By Jessica Jones, CMCA
“Individually, we can only do so much, but when people partner together, the possibilities are endless.”
If you’ve been with our Management Company for any length of time, you’ve probably heard us talk about the importance of community. We encourage our Board Members to host picnics, BBQ’s, ice cream socials, movie nights, etc. We, as human beings, were created for community. I believe that it is actually a part of our DNA, to desire and crave relationships.
Right now, many of our associations are facing the same question: how do we get people to pay? The answer is simple: get them involved. Homeowners need to feel like they’re a part of something before they can take ownership. When Homeowners take ownership, they feel a sense of pride and want to help care for their community.
I believe there is a direct coloration between community and delinquencies. The Associations that take time to cultivate community are usually the Associations that don’t have a need for a Statement Fees or Emergency Assessments.
Before you panic at the thought of getting a Bouncy House set up in the cul-de-sac, keep this in mind: We have communities that plan out events as large as picnics complete with face painting and fireworks but as small as ice cream bars in the community park. Bigger doesn’t always mean better. The goal is to cultivate relationships.
Developing community doesn’t necessarily have to be an “event” either. Consider creating a Facebook Fan Page or a Twitter account just to keep people updated on the happenings in your neighborhood. Association Services also offers our eCommunity software, where you can share a calendar, upload a newsletter and send out an eBlast…all with the click of your mouse.
Now, I know what you’re going to say: The Board has sent out letters saying that we need volunteers and no one will help! And I agree. Nine times out of ten, people will not get involved unless they are personally invited. That means you may have to walk to their door, introduce yourself and say, “We think you’d be an asset to the Board and we really need your help.” Make them feel valuable, as opposed to a lot or unit number.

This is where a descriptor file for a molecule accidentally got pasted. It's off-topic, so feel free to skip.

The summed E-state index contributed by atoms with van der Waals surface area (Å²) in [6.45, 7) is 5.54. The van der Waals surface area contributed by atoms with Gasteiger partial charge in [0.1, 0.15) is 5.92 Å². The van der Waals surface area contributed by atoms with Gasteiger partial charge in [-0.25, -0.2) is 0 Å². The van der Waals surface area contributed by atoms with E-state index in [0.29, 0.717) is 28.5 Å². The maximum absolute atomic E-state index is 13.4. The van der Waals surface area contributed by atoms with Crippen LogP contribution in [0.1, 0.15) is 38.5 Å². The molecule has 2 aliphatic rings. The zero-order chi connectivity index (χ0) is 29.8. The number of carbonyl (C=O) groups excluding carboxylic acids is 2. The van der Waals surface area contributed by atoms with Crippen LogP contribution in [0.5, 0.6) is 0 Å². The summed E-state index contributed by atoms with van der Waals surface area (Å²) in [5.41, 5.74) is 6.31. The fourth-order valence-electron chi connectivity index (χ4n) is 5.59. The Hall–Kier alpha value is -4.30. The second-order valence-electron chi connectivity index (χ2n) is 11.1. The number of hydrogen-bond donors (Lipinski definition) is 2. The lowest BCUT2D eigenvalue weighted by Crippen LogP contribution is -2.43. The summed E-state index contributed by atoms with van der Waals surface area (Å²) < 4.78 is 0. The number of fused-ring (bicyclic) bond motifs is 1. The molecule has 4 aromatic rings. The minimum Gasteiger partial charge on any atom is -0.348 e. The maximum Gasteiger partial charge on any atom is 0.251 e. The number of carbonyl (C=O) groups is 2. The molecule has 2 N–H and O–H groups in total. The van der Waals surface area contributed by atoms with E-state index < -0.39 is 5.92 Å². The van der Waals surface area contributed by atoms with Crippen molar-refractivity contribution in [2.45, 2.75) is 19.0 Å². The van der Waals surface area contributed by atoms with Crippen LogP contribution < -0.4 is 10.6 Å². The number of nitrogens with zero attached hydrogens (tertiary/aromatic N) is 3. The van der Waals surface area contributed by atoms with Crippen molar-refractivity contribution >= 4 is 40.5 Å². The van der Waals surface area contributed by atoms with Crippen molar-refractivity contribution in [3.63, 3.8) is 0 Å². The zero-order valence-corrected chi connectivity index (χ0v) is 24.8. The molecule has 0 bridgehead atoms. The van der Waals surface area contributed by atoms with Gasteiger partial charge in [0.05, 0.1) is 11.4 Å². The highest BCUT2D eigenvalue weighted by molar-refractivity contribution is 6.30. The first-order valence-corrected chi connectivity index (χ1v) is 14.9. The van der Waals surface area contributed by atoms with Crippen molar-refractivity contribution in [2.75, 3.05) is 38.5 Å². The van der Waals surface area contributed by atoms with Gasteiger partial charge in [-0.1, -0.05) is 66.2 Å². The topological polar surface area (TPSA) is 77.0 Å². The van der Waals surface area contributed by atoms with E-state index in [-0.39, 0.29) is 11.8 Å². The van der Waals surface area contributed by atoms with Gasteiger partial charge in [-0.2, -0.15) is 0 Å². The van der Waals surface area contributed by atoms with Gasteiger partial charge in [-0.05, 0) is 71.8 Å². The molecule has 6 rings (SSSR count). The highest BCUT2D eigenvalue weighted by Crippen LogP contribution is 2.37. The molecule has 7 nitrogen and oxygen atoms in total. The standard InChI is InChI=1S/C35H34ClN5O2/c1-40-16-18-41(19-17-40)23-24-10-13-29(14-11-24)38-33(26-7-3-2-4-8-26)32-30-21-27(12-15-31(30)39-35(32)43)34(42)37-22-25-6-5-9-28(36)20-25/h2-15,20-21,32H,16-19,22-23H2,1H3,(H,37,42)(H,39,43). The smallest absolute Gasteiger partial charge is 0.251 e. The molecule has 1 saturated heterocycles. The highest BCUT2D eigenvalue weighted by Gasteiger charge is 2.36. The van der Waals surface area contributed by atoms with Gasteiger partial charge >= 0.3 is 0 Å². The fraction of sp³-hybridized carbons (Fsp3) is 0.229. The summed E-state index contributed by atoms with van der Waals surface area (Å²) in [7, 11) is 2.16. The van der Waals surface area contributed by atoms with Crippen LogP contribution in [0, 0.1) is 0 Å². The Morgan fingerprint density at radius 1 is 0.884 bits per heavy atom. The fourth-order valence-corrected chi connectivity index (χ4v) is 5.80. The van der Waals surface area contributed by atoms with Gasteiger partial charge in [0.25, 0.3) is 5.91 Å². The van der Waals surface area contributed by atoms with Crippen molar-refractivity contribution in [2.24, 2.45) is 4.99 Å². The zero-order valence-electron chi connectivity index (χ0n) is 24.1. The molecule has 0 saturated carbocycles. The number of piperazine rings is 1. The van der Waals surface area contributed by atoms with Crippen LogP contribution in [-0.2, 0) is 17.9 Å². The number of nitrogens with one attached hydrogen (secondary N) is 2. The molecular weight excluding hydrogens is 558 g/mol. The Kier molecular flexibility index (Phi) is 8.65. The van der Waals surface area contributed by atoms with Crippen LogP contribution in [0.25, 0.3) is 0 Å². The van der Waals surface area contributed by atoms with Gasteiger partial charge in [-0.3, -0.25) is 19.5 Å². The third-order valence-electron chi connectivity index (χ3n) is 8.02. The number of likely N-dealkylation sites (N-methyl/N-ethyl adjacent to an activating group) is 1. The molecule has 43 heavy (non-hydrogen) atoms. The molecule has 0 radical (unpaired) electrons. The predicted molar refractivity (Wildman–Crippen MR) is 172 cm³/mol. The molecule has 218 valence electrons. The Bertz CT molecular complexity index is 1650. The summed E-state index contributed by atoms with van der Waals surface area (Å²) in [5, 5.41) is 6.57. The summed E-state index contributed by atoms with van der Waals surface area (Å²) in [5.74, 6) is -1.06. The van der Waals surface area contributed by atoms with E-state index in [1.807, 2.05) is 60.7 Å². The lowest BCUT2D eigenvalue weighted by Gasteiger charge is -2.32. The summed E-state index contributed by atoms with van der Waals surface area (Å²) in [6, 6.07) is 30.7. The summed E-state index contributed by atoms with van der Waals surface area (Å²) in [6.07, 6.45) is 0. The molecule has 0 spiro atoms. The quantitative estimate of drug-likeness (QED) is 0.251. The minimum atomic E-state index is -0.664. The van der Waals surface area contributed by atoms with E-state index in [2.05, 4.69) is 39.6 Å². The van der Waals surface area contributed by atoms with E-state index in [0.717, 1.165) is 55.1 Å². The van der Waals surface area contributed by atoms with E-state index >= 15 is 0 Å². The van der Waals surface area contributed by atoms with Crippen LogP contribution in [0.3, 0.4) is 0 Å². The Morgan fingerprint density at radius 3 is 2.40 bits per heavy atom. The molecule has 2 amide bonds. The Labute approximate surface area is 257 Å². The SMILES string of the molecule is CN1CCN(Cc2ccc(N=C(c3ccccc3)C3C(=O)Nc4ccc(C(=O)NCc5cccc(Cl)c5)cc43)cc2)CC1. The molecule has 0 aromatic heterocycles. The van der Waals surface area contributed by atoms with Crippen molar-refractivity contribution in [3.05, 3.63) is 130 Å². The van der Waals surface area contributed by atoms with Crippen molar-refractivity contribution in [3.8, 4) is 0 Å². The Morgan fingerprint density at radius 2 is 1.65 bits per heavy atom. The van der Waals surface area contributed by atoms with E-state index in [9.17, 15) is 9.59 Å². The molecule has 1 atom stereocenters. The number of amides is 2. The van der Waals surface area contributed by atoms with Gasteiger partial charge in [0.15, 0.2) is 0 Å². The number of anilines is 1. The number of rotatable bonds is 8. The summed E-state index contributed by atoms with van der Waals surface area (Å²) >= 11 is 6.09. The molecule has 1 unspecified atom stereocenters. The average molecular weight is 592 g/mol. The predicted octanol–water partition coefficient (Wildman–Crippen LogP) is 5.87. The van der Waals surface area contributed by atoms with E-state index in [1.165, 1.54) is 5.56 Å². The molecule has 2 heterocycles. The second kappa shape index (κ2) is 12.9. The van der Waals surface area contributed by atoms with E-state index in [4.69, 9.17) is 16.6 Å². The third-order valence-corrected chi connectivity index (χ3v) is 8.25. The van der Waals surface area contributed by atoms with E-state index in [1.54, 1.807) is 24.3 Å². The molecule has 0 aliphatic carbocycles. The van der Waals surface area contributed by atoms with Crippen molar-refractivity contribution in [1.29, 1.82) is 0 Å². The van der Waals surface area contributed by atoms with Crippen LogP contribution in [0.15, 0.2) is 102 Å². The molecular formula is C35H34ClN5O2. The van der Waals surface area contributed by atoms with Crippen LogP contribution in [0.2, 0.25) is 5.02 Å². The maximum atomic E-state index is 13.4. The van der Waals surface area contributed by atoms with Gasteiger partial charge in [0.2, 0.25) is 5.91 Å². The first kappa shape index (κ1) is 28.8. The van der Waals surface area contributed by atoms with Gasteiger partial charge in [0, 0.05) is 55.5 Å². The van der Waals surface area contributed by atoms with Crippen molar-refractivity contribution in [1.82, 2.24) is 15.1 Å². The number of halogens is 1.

Another thing to keep in mind, is that community doesn’t happen overnight. It could take years to get the majority of your neighborhood out of their homes and over to the picnic. But don’t be discouraged. Three households is probably three households more than you had last year!
I personally manage 15 community associations of all different sizes, in Pierce, King and Thurston counties. Out of the 16 that I manage, 3 are what I would consider financially healthy. No major delinquencies, no need for an Emergency Assessment. What do all 3 have in common? They all budget for an Annual Social Event, that’s held at the same time every year. The community can count on it. Now, I’m sure that the Board Members would tell you that it started out small and for the first few years not a lot of people came. But the Board Members were consistent and now the annual events are all successful.
The life and people found in your community is essential to the growth and future of the association. Start planning and start small, but just start now. When we become connected to other people, we all benefit.